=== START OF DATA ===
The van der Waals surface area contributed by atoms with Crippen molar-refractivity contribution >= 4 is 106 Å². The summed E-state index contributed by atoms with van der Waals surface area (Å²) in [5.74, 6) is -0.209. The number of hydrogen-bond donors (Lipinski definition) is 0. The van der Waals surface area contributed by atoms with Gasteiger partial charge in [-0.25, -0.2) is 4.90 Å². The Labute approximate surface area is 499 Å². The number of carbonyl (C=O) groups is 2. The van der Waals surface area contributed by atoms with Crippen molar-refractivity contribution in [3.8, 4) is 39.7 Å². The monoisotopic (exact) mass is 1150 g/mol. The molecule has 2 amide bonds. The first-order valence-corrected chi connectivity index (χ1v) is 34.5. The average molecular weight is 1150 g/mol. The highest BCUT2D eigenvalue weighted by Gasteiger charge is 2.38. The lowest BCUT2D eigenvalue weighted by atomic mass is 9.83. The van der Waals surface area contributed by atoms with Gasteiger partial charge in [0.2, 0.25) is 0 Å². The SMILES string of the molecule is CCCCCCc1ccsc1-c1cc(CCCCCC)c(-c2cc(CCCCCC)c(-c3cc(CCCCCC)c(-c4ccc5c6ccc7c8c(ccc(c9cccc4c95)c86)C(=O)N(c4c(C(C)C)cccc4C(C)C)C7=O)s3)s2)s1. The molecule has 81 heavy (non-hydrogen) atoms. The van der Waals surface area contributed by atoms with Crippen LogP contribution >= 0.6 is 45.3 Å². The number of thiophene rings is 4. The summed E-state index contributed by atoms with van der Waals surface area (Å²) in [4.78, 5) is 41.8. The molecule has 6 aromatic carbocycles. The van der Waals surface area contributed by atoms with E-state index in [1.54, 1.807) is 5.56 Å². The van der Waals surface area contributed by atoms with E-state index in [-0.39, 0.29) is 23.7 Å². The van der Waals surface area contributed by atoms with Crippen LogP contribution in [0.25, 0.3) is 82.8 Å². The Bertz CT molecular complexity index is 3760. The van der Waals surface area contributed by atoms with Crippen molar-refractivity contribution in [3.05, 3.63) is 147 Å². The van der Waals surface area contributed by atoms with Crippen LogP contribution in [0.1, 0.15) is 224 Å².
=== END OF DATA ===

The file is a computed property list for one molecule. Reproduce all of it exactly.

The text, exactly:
The van der Waals surface area contributed by atoms with Crippen molar-refractivity contribution >= 4 is 106 Å². The summed E-state index contributed by atoms with van der Waals surface area (Å²) in [5.74, 6) is -0.209. The number of hydrogen-bond donors (Lipinski definition) is 0. The van der Waals surface area contributed by atoms with Gasteiger partial charge in [-0.25, -0.2) is 4.90 Å². The Labute approximate surface area is 499 Å². The number of carbonyl (C=O) groups is 2. The van der Waals surface area contributed by atoms with Crippen molar-refractivity contribution in [3.8, 4) is 39.7 Å². The monoisotopic (exact) mass is 1150 g/mol. The molecule has 2 amide bonds. The first-order valence-corrected chi connectivity index (χ1v) is 34.5. The average molecular weight is 1150 g/mol. The highest BCUT2D eigenvalue weighted by Gasteiger charge is 2.38. The lowest BCUT2D eigenvalue weighted by atomic mass is 9.83. The van der Waals surface area contributed by atoms with Gasteiger partial charge in [0.2, 0.25) is 0 Å². The SMILES string of the molecule is CCCCCCc1ccsc1-c1cc(CCCCCC)c(-c2cc(CCCCCC)c(-c3cc(CCCCCC)c(-c4ccc5c6ccc7c8c(ccc(c9cccc4c95)c86)C(=O)N(c4c(C(C)C)cccc4C(C)C)C7=O)s3)s2)s1. The molecule has 81 heavy (non-hydrogen) atoms. The van der Waals surface area contributed by atoms with Crippen LogP contribution >= 0.6 is 45.3 Å². The number of thiophene rings is 4. The summed E-state index contributed by atoms with van der Waals surface area (Å²) in [4.78, 5) is 41.8. The molecule has 6 aromatic carbocycles. The van der Waals surface area contributed by atoms with E-state index in [1.54, 1.807) is 5.56 Å². The van der Waals surface area contributed by atoms with E-state index in [-0.39, 0.29) is 23.7 Å². The van der Waals surface area contributed by atoms with Crippen LogP contribution in [0.25, 0.3) is 82.8 Å². The Bertz CT molecular complexity index is 3760. The van der Waals surface area contributed by atoms with Crippen molar-refractivity contribution in [3.05, 3.63) is 147 Å². The van der Waals surface area contributed by atoms with Crippen LogP contribution in [0.1, 0.15) is 224 Å².